You won’t need to spend a fortune on the main course, the smaller size will be far more tolerable to manage prepping and cooking, and it will still taste just as delicious.

If you want to stay within the realm of tradition, we’ll teach you how to prepare a whole chicken with our tutorials for roasted chicken and electric pressure cooker whole chicken.

But if you want a more unique main course, here are some other impactful dishes to consider cooking:

Chicken doesn’t have to humbly stay in the confines of a busy weeknight protein – let it be the shining star of the holiday season!

3. Party with Pork

Much like beef, pork is an easy type of meat to cook, and many recipes require minimal effort – but all will have a remarkable presence on the dinner table!

A large pork roast will always elicit a round of applause from the dinner crowd, with its mouthwatering smell, impactful appearance, and tender texture.

Vertical overhead image of slices of roast pork on a plate with a portion of roasted potatoes and carrots, with striped cloth napkins and silverware, and another identical plate at the top left, with a red enameled cast iron pan containing the remainder of the dish at the top right of the frame.
Photo credit: Meghan Yager

Maple Glazed Pork Roast with Root Vegetables – Get the Recipe Now

To minimize your prepping and cooking work, decide to use recipes that feature one large cut: a roast, loin, or shoulder will all be smart options.

Take a look at these pork recipes from Foodal – each one is an ideal choice for your holiday feast:

You may have noticed that a few of these options feature vegetables – and we think you’ll appreciate the multitasking power of being able to cook both veggies and meat at the same time.

Selecting recipes that have assorted vegetables roasting simultaneously with the pork will provide you with one additional side dish to serve alongside your other traditional Thanksgiving accompaniments.

Lazy? Certainly not. Strategic? Oh, yeah!

4. Serve Some Seafood

Offering a fish or seafood for the main course can be a sophisticated and lighter alternative to turkey meat.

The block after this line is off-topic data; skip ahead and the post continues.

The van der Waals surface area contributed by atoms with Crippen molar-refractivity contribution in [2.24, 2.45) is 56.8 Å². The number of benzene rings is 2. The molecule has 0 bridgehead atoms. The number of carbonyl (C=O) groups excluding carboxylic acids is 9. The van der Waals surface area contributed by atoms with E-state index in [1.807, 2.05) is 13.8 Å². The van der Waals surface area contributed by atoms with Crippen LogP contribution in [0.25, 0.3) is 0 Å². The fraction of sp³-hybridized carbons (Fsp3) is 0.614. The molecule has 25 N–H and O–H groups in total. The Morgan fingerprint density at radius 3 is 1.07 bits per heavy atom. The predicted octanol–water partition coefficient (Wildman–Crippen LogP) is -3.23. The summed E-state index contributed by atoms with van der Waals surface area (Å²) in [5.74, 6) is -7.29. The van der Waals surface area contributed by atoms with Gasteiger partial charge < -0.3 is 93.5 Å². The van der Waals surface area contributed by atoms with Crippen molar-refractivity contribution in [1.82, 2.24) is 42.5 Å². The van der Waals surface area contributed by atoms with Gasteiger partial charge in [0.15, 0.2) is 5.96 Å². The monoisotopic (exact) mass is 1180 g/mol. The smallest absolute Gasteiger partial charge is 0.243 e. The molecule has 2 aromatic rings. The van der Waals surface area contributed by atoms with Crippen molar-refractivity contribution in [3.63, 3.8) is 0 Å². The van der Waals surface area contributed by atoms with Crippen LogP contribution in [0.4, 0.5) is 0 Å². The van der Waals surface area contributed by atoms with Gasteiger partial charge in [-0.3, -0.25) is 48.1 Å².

Not all that hard to prepare, and quick to cook compared to tougher cuts of beef or pork, seafood recipes will serve as an easy and elegant main course.

Horizontal image of a plate with cooked sole with herbs on a plate with broccoli and lemons, with a blue napkin and fork.
Photo credit: Meghan Yager

Sole Meuniere – Get the Recipe Now

Head to the fishmonger after you have reviewed our suggestions to cook for your guests:

If you’re hosting a smaller party, this is a perfect opportunity to amplify the preparation and presentation by choosing to do a plated dinner service, instead of a buffet-style feast.

Rather than one large piece of fish, prepare and serve individual fillets of fish, like salmon, cod, or halibut.

But if you’d rather stick to a dinner that’s fun, relaxed, and casual – and maybe even a little messy – hosting a low country seafood boil might be the best idea yet for Thanksgiving!

5. Veggie Vibes

While beef, chicken, pork, and seafood are all satisfactory meat options, let’s explore how you can still serve an impressive holiday entree when following a vegan or vegetarian diet.

And you don’t have to settle for a Tofurky!

Vertical image of half of a vegetable with a brown butter sauce on a white plate next to silverware.
Photo credit: Fanny Slater

Maple-Roasted Acorn Squash – Get the Recipe Now

The main mission of a Thanksgiving vegan or vegetarian entrée is to be filling, heathy, and flavorful without the use of any meat or animal products.

In order to achieve this with massive success, you will want to rely on heartier ingredients such as squash, beans, potatoes, mushrooms, and grains.

Need a few suggestions? We have some tasty meat-free recipes to share with you:

Seasonally available ingredients – like sweet potatoes, winter squash, maple syrup, beets, apples, and cranberries – will fill your kitchen with fall flair and fun.